In the column labeled “Me”, state how you honestly think you will stack up in customers’ minds. Then check whether you think this factor will be a strength or a weakness for you. Sometimes it is hard to analyze our own weaknesses. Try to be very honest here. Better yet, get some disinterested strangers to assess you. This can be a real eye-opener. And remember that you cannot be all things to all people. In fact, trying to be causes many business failures because efforts become scattered and diluted. You want an honest assessment of your firm’s strong and weak points. In the final column, estimate the importance of each competitive factor to the customer. 1 = critical; 5 = not very important.
Marketing, Ads and Sales
Now that you have systematically analyzed your industry, your product, your customers, and the competition, you should have a clear picture of where your company fits into the world.
Now a marketing, advertising and sales plan (M&A) needs to be developed that will reach your intended market. The M & A plan needs to be tailored to your business and industry that will achieve projected sales and growth goals.
Marketing is a wide range of activities that is focused on the continual need to meet the demands of customers while getting an appropriate value in return. Marketing involves research and outreach; customer information and customer opinion; strategic planning and company messaging; as well as product pricing and product promotion. Meanwhile, advertising and sales are different disciplines that grow from marketing activities. Advertising (or promotions) is utilized in sending messages to customers about the business. A sale is a process of capturing the attention of the customers to complete sales of the product/service.
- Advertising: In developing advertising/promotion plans, seek to answer how will you get the information out to the customers? What media, why and how often? Will you engage in traditional or social media advertising? Will a mixed media or tiered advertising approach be planned, why or why not? How will you track progress/success with your advertising efforts? What is the image you want to project? Will you need to hire a marketing/graphic design firm? When will your website be launched? What other graphic elements do you need (business cards, stationary, etc.)? What technologies will you utilize in advertising? What type of website do you need? Who will develop your website? When will you launch your website? What is the mission of your website, and how will you track success?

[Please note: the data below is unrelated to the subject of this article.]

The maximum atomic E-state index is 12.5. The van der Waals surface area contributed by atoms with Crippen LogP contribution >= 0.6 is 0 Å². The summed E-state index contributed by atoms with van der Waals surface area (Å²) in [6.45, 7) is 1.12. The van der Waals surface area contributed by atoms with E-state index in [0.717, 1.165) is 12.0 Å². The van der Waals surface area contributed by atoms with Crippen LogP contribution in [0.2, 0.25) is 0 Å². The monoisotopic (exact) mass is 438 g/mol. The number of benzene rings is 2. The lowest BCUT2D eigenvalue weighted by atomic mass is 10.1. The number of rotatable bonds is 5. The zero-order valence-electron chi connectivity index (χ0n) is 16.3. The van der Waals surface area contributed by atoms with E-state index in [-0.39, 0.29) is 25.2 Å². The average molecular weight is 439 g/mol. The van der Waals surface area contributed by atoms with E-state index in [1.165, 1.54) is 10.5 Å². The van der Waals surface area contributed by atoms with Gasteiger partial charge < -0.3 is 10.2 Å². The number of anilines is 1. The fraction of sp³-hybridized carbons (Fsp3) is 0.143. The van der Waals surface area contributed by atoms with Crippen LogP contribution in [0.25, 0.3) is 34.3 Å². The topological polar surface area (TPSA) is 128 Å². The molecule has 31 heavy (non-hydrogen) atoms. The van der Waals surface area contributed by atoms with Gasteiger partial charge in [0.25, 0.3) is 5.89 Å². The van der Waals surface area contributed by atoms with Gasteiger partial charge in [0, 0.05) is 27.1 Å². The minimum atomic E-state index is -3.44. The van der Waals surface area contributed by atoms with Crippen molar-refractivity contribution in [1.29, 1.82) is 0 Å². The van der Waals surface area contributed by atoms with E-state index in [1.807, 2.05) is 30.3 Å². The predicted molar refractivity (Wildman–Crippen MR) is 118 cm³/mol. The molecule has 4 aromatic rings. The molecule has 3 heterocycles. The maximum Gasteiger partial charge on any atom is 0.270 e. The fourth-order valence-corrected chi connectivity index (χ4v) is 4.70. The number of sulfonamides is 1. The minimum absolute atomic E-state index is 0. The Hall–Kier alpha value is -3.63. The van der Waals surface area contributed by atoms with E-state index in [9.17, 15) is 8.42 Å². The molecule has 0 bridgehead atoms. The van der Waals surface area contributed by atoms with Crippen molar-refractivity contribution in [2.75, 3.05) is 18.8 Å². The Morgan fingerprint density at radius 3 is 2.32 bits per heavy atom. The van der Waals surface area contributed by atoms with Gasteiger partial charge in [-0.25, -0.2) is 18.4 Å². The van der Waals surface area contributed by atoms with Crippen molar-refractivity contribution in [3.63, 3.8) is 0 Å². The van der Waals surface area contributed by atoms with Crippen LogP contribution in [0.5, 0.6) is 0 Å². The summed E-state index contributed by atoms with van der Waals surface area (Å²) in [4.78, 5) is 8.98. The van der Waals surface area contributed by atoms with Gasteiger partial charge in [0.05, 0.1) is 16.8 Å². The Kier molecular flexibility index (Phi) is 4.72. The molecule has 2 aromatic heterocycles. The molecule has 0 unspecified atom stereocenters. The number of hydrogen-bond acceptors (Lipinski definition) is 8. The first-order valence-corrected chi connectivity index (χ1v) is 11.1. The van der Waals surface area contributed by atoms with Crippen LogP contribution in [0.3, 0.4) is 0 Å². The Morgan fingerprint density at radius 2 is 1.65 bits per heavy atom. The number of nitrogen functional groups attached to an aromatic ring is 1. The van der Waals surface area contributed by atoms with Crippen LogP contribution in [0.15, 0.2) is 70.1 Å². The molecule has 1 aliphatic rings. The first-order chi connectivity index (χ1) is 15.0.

- Advertising Budget: How much will you or can you spend on advertising? What are your priorities with your advertising plan?
- Pricing: Explain your method or methods of setting prices. Does your pricing strategy fit with what was revealed in your competitive analysis? Compare your prices with those of the competition. Are they higher, lower, the same? Why? How important is price as a competitive factor? Do your intended customers really make their purchase decisions mostly on price?
- Sales Forecast: Now that you have described your products, services, customers, markets, and marketing plans in detail, it’s time to attach some numbers to your plan. Prepare a month-by-month sales projection for the first 12 months, then project year two sales. The forecast should be based on your historical sales, the marketing strategies that you have just described, your market research, and industry data, if available. You may want to do a “best guess” forecast as well as a “worst case scenario” projection as this will give you a realistic picture of what can happen both good or bad. Remember to keep notes on your research and your assumptions as you build this sales forecast.